The Oxford English Dictionary is widely regarded as the premier dictionary of the English language and is rated the most comprehensive dictionary on the planet by Guinness World Records. It includes specific definitions for countless obscure and unusual monsters, including the infamous chupacabra of Latin America and Bigfoot’s Himalayan cousin, the albino yeti. But it does not include an accurate definition of the modern zombie.
It instead focuses solely on the slave like zombie of Afro-Haitian tradition that is unrelated to the modern zombie of contemporary pop culture.
Does this mean that nearly every movie, video game, event, and organization that celebrates zombies simply doesn’t exist? Are the tens of millions of people who participate in zombie walks, zombie proms, zombie pub crawls, and zombie festivals across the planet gathered to express their interest in a non-thing? Or, instead, is the modern zombie being overlooked?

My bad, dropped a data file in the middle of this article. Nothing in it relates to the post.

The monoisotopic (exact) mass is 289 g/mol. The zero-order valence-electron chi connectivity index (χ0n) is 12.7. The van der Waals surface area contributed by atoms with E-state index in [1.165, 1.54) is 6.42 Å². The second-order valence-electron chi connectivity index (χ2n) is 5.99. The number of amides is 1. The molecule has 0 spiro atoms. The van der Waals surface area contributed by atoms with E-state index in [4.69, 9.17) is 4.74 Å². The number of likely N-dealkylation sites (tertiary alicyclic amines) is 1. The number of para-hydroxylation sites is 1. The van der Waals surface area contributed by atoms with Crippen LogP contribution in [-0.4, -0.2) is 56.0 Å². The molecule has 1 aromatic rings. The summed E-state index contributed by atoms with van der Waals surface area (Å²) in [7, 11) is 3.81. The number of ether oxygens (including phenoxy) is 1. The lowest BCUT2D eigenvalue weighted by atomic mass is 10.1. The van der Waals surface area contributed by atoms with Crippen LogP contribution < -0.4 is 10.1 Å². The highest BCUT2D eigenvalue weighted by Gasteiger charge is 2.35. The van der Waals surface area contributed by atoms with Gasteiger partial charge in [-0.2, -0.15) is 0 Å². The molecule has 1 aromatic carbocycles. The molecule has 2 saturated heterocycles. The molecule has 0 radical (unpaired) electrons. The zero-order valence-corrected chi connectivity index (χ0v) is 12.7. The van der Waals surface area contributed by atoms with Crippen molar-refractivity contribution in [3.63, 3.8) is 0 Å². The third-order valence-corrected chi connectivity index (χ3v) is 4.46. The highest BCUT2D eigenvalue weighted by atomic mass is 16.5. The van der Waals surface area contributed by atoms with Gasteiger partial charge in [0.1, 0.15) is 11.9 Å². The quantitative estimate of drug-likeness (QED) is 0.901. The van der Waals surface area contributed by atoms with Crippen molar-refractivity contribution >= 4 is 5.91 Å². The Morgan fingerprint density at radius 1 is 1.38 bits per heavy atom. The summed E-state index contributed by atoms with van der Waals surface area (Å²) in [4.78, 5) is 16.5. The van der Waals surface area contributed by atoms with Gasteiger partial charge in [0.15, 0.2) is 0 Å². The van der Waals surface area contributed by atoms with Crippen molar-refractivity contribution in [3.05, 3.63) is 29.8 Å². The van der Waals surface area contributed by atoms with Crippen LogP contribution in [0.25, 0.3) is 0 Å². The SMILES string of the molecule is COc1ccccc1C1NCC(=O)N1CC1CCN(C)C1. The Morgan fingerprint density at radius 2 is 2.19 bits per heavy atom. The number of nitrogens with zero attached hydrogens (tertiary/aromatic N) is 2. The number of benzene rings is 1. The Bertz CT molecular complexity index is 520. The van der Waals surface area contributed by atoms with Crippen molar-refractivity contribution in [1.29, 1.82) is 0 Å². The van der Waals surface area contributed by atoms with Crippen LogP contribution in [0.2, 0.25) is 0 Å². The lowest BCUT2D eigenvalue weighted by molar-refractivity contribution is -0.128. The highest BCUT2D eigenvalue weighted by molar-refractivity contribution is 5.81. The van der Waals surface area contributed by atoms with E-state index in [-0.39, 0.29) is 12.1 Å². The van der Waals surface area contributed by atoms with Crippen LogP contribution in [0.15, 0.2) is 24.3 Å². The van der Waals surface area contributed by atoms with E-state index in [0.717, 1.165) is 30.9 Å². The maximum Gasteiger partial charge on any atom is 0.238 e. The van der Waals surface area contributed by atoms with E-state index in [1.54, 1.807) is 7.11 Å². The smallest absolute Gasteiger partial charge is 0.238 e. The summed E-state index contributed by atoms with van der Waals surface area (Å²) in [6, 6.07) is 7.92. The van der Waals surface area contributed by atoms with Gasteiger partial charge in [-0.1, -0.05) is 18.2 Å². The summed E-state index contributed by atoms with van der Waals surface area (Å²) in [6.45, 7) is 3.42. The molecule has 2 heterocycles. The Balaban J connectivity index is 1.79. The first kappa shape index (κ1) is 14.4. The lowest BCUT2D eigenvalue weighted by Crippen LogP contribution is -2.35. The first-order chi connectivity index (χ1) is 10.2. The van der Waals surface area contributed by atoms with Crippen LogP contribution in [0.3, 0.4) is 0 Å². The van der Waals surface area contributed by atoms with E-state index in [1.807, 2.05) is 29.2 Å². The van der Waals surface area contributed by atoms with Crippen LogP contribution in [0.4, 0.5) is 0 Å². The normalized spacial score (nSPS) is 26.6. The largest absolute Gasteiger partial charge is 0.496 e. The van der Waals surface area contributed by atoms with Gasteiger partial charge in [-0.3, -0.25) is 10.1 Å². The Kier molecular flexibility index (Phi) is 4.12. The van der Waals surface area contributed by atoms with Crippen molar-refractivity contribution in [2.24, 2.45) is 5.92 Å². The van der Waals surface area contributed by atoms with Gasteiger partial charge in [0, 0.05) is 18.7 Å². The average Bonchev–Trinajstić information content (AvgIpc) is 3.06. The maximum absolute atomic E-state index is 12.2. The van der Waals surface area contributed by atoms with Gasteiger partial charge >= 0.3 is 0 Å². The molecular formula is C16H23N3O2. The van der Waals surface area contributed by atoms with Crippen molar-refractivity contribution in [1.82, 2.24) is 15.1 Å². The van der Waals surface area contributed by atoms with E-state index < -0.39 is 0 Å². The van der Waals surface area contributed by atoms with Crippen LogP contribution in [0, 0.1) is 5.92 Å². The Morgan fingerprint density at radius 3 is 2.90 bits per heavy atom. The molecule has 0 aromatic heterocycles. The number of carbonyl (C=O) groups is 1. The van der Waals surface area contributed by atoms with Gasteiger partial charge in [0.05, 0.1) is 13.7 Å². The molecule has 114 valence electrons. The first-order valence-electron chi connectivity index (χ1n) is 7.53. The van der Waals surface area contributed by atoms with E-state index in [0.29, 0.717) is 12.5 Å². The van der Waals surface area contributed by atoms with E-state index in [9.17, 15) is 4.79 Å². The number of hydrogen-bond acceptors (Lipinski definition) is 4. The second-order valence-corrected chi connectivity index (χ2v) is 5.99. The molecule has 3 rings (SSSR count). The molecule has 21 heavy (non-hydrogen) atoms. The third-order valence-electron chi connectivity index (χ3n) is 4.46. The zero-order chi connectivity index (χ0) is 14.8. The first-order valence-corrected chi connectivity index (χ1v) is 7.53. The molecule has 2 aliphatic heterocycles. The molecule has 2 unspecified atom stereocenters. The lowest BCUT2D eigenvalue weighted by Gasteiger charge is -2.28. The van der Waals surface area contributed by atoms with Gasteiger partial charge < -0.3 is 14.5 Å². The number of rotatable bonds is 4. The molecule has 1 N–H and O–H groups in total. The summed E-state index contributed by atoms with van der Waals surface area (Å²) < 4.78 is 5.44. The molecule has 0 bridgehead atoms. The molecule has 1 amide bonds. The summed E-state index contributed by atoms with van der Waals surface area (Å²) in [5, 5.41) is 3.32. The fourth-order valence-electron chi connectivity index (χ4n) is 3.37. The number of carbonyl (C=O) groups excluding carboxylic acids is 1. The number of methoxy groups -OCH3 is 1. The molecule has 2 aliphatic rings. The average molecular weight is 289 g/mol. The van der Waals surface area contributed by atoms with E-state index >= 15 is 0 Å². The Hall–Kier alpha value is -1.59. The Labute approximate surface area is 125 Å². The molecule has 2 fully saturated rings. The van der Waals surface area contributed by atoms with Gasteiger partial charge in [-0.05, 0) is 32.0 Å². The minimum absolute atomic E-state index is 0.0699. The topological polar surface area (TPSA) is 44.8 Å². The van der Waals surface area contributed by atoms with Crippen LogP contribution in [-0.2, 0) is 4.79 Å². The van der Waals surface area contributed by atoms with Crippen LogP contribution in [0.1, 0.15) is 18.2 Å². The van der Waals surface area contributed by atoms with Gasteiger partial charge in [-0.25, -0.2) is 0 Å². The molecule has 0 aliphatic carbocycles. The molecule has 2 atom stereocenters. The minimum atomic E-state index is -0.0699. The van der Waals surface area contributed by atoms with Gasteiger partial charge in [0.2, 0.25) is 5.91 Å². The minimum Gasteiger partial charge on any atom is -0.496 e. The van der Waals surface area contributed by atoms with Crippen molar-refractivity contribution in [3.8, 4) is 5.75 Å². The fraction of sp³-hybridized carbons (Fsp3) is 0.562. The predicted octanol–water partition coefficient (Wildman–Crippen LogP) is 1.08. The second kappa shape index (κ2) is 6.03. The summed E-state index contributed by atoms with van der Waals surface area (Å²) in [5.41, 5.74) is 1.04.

It seems that billions of dollars in annual revenue across multiple platforms still can’t put the modern zombie officially on the map.
Based on an extensive study of the modern zombie’s evolution over the past half century and on countless interviews with zombie fans and scholars across the globe, here is its definition:
The modern zombie is a relentlessly aggressive, reanimated human corpse driven by a biological infection.
By breaking down the definition into its component parts, three key elements emerge against which all manner of creature can be quickly and easily judged. These three definitional elements of the modern zombie are:
- It is a reanimated human corpse
- It is relentlessly aggressive
- It is biologically infected and infectious
This definition is intended to be narrow enough to clearly identify the modern zombie’s unique characteristics and broad enough to apply equally to 1968’s original Night of the Living Dead as to the zombie films being conceived and produced today.
So what do you think of this definition? What did we get right, and what needs to be tweaked?